Under pressure to put his company back on the growth path,
Chairman Bill Gates unveiled a fistful of Windows on Monday, while firing shots across the bows of
Speaking to 2,800 engineers gathered in Seattle for the company's annual Windows Hardware Engineering Conference, Gates touted the just-released 64-bit version of Windows, and demonstrated features of the far more important version of Windows called Longhorn, which will be released late next year.
"Longhorn and the new 64-bit versions of Windows are the best foundation for a new generation of faster, more powerful hardware and software that expands the possibilities for computing and transforms the way we work and play," Gates said.
Microsoft is spending more to develop and market Longhorn than any product in its history -- and with good reason. The company's stock has been stagnant for some time and many analysts believe that Longhorn is Microsoft's best opportunity to turbo-charge sales and excite investors.
The 64-bit versions of Windows XP and Windows Server, said Gates, are "the base upon which we'll build Longhorn." Simply put, 64-bit computing allows computers and software to work with data in 64-bit chunks, twice as many as most systems can deal with now. This increases performance, and most significantly, allows PCs to take advantage of much more memory than existing machines.
In one demonstration during the speech, a Microsoft engineer compared the levels of complexity in graphics created by 32-bit and 64-bit software, and then noted that today, it takes roughly three days to render, or convert, enough drawings to make a 12-second video. With 64-bit software, rendering can be completed overnight, he said.
In well-orchestrated announcements, two of the most important computer companies --
-- announced business desktops and workstations that will run Microsoft's 64-bit operating system. But with many businesses likely to upgrade to Longhorn, which also will be a 64-bit product, it's not clear how much demand there will be for the version released Monday.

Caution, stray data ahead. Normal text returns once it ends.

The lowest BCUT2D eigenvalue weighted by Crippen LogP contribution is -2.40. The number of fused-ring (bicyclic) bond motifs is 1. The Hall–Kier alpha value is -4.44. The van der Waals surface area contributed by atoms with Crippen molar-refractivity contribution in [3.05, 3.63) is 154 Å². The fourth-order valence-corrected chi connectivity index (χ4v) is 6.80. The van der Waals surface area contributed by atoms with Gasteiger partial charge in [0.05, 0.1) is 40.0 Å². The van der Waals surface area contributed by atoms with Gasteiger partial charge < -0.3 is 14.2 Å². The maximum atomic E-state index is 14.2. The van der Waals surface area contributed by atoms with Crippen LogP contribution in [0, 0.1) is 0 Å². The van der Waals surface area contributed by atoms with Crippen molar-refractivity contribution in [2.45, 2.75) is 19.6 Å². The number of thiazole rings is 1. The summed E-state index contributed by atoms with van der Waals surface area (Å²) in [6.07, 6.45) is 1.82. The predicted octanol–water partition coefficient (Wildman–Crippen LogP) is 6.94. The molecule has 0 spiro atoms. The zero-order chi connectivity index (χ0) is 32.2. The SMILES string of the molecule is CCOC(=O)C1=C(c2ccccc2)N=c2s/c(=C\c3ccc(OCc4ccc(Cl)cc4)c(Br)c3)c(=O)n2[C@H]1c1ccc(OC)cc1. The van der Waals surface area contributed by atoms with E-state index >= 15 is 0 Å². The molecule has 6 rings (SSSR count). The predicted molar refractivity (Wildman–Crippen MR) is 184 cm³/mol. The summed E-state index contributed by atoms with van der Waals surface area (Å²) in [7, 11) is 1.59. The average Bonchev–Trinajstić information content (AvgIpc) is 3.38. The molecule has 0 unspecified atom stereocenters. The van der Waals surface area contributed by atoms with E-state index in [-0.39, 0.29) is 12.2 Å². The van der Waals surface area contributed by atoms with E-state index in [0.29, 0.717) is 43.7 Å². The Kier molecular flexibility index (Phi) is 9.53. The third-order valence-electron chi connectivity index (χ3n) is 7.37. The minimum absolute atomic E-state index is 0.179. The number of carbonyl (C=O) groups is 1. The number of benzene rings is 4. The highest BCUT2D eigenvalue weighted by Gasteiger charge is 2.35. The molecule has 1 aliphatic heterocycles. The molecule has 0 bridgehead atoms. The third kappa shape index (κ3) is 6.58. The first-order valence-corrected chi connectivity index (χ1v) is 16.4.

Gates showed off several key features of Longhorn, including beefed-up technology for searching one's own hard drive, improved security and a new document format that will give users the ability to view and print documents created in applications the user does not have.
The document management technology is clearly aimed at Adobe's ubiquitous Acrobat Reader, while the search engine is likely to challenge Google's new desktop search capability.
Interestingly, Microsoft dropped plans to include a radically revised file and search system in the first versions of Longhorn, an omission that threatened to make the software much less exciting. Although the technology to "find and visualize" data unveiled Monday isn't nearly as radical as the file system, it's pretty glitzy.
Users can find and launch applications by typing just a few letters, and look inside files by merely mousing over them. Longhorn can also create virtual folders, i.e., collect related information from multiple files and present it without changing the original documents.
Separately, Microsoft said Monday that it hired Chris Liddell as the company's chief financial officer effective May 9. He replaces former CFO John Connors, who retired in January.
Liddell previously served as CFO at
, and before that was chief executive officer of Carter Holt Harvey, one of New Zealand's largest forest-products companies.